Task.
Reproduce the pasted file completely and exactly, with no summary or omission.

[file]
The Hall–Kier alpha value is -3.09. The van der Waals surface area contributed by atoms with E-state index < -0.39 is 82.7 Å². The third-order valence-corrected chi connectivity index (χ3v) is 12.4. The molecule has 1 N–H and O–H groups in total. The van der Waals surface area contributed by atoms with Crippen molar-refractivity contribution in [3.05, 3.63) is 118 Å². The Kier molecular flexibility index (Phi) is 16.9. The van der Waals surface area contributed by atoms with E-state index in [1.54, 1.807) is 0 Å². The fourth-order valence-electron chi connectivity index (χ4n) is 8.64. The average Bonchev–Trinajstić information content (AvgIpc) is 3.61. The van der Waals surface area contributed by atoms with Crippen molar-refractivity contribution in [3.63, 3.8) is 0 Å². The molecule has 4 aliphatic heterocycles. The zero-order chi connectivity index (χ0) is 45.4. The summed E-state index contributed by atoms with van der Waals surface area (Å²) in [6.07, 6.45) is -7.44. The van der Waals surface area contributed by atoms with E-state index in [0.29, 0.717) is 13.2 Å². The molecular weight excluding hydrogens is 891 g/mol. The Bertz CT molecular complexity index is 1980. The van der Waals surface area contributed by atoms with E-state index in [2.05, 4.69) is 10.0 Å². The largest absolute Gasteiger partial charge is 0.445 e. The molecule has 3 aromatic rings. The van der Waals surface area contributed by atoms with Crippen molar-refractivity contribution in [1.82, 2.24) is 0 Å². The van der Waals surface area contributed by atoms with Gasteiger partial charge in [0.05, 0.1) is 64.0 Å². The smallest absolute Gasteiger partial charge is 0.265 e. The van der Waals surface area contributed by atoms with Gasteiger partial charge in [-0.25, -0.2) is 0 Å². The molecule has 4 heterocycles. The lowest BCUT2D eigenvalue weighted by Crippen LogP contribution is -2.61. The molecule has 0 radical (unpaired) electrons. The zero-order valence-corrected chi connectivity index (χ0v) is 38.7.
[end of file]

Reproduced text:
The Hall–Kier alpha value is -3.09. The van der Waals surface area contributed by atoms with E-state index < -0.39 is 82.7 Å². The third-order valence-corrected chi connectivity index (χ3v) is 12.4. The molecule has 1 N–H and O–H groups in total. The van der Waals surface area contributed by atoms with Crippen molar-refractivity contribution in [3.05, 3.63) is 118 Å². The Kier molecular flexibility index (Phi) is 16.9. The van der Waals surface area contributed by atoms with E-state index in [1.54, 1.807) is 0 Å². The fourth-order valence-electron chi connectivity index (χ4n) is 8.64. The average Bonchev–Trinajstić information content (AvgIpc) is 3.61. The van der Waals surface area contributed by atoms with Crippen molar-refractivity contribution in [3.63, 3.8) is 0 Å². The molecule has 4 aliphatic heterocycles. The zero-order chi connectivity index (χ0) is 45.4. The summed E-state index contributed by atoms with van der Waals surface area (Å²) in [6.07, 6.45) is -7.44. The van der Waals surface area contributed by atoms with E-state index in [0.29, 0.717) is 13.2 Å². The molecular weight excluding hydrogens is 891 g/mol. The Bertz CT molecular complexity index is 1980. The van der Waals surface area contributed by atoms with E-state index in [2.05, 4.69) is 10.0 Å². The largest absolute Gasteiger partial charge is 0.445 e. The molecule has 3 aromatic rings. The van der Waals surface area contributed by atoms with Crippen molar-refractivity contribution in [1.82, 2.24) is 0 Å². The van der Waals surface area contributed by atoms with Gasteiger partial charge in [0.05, 0.1) is 64.0 Å². The smallest absolute Gasteiger partial charge is 0.265 e. The van der Waals surface area contributed by atoms with Gasteiger partial charge in [-0.25, -0.2) is 0 Å². The molecule has 4 heterocycles. The lowest BCUT2D eigenvalue weighted by Crippen LogP contribution is -2.61. The molecule has 0 radical (unpaired) electrons. The zero-order valence-corrected chi connectivity index (χ0v) is 38.7.